Asian shares were hammered again on Monday as fears of a trade war between the United States and China took their toll, but the safe haven yen came off its highs and U.S. stock futures climbed as investors saw some light at the end of the tunnel.
Global markets were shaken when U.S. President Donald Trump moved to slap tariffs on Chinese goods, on top of import duties on steel and aluminum, prompting a defiant response from Beijing, reports Reuters.
But E-Mini futures for the S&P 500 .ESc1 brushed off the gloom on Monday to leap 0.6 percent on reports the United States and China have quietly started negotiating to improve U.S. access to Chinese markets.
The United States also agreed to exempt South Korea from steel tariffs, imposing instead a quota on steel imports as the two countries renegotiate their trade deal.
“If we do start to hear more favorable news from the U.S. administration and indeed from the Chinese side over the next few trading sessions, then we may see a sharp reversal of the recent moves in the market,” said Nick Twidale, chief operating officer at Rakuten Securities Australia.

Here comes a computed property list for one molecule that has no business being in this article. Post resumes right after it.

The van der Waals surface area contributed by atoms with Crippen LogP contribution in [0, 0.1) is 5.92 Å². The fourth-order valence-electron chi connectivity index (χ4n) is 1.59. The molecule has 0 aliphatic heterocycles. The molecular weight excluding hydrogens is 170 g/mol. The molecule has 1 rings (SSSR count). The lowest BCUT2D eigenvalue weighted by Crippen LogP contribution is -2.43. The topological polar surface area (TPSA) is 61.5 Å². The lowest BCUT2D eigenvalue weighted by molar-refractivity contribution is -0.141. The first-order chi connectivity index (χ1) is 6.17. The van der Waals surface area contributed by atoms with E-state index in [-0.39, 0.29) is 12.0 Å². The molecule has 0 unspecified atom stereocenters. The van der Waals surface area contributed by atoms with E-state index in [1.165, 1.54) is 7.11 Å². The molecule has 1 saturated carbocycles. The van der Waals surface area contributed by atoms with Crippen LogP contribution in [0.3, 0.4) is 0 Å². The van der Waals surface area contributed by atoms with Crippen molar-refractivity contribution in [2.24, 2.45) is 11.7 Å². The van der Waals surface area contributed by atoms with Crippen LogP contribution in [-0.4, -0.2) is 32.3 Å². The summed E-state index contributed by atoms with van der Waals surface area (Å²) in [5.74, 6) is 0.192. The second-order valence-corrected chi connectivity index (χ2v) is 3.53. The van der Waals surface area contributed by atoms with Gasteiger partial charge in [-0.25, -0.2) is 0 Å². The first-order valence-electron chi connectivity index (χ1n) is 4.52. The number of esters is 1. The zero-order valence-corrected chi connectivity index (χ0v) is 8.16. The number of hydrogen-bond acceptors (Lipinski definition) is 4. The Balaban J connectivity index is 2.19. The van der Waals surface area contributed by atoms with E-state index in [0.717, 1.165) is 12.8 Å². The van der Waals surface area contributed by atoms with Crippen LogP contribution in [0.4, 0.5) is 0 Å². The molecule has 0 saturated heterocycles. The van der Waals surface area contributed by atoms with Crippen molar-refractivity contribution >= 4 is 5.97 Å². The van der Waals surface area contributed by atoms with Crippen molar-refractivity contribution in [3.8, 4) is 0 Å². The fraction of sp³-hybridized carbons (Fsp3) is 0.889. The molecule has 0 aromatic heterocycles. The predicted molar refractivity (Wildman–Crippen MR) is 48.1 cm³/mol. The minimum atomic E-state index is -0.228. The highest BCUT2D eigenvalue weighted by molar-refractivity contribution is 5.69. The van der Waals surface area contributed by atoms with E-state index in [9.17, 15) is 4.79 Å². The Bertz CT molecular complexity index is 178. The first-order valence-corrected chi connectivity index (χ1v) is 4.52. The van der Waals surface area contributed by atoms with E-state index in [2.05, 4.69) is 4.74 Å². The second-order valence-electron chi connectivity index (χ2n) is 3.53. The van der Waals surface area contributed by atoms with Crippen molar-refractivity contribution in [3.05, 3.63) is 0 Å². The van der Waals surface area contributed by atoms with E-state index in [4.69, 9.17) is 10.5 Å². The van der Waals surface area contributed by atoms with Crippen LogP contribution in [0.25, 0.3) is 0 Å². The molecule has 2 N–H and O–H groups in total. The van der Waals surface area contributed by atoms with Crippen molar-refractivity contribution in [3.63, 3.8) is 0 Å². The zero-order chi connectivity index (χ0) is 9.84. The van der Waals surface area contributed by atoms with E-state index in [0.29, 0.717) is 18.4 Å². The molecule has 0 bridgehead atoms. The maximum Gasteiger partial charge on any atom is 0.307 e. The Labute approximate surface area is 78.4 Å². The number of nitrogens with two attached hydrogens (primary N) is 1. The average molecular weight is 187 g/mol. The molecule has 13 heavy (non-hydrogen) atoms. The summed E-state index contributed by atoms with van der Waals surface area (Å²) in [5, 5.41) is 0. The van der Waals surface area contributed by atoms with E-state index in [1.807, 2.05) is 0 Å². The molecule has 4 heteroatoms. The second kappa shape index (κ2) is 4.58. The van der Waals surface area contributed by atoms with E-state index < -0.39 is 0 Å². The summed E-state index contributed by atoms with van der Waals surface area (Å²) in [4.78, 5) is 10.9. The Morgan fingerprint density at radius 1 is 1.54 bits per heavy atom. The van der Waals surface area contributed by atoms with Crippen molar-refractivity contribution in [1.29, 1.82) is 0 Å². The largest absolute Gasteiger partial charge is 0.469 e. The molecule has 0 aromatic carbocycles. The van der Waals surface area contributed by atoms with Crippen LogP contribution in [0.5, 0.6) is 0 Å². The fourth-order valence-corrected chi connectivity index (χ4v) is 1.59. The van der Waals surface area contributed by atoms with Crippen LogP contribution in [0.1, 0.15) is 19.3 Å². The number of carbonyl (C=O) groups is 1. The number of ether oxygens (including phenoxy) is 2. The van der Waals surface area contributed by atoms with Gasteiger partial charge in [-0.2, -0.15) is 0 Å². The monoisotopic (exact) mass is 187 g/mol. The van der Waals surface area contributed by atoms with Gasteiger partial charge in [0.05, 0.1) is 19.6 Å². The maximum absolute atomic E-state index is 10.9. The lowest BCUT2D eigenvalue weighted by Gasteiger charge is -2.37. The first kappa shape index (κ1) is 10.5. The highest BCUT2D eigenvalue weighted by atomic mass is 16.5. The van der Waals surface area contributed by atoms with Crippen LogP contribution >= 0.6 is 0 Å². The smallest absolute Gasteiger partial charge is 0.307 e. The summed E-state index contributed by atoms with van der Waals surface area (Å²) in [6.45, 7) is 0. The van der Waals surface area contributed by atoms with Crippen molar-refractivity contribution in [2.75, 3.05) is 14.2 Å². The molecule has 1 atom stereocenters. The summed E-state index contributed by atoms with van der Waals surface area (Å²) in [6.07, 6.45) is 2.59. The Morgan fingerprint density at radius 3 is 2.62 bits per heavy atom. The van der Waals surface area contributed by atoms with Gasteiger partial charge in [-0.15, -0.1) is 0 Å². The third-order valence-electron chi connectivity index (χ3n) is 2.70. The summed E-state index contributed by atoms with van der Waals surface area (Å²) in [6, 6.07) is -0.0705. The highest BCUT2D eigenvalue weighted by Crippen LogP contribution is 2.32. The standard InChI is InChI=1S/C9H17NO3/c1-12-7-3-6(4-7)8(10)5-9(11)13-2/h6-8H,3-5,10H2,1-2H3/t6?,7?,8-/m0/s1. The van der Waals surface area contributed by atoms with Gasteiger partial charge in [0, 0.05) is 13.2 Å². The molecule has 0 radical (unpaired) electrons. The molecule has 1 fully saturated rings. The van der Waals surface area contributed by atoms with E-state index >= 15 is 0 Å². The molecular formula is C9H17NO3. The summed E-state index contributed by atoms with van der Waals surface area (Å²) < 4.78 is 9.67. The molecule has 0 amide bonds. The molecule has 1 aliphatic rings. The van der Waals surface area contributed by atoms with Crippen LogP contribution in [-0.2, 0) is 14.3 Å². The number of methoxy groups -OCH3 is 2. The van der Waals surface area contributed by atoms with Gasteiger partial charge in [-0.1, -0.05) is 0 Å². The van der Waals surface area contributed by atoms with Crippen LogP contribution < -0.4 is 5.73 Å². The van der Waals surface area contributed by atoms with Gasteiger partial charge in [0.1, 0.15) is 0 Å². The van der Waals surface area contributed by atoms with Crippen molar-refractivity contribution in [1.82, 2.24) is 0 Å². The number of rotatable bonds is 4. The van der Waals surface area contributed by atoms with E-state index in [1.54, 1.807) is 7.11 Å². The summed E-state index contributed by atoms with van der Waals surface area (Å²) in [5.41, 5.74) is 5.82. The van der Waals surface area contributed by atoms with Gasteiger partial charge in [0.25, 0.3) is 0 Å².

The positive headlines were little consolation for Asian shares which were left nursing their wounds.
Japan's Nikkei .N225 trimmed early losses but were still down 0.4 percent. Chinese shares declined about 1.7 percent. SSEC .CSI300
MSCI’s broadest index of Asia-Pacific shares outside Japan .MIAPJ0000PUS slipped 0.4 percent for its fourth consecutive day in the red.
The index is headed for its first quarterly decline since late 2016 as the risk of faster U.S. rate rises and a trade war spooked investors who had enjoyed a multi-year bull run.
South Korea's benchmark share index .KS11 rose 0.3 percent, one of only three markets in positive territory. "Protectionism remains a source of volatility and downside risk for equities," analysts at JPMorgan said in a note.
“Asia ex-Japan equity outperformance is in part a function of faster growth and capital inflows - both clearly at risk in a trade war.”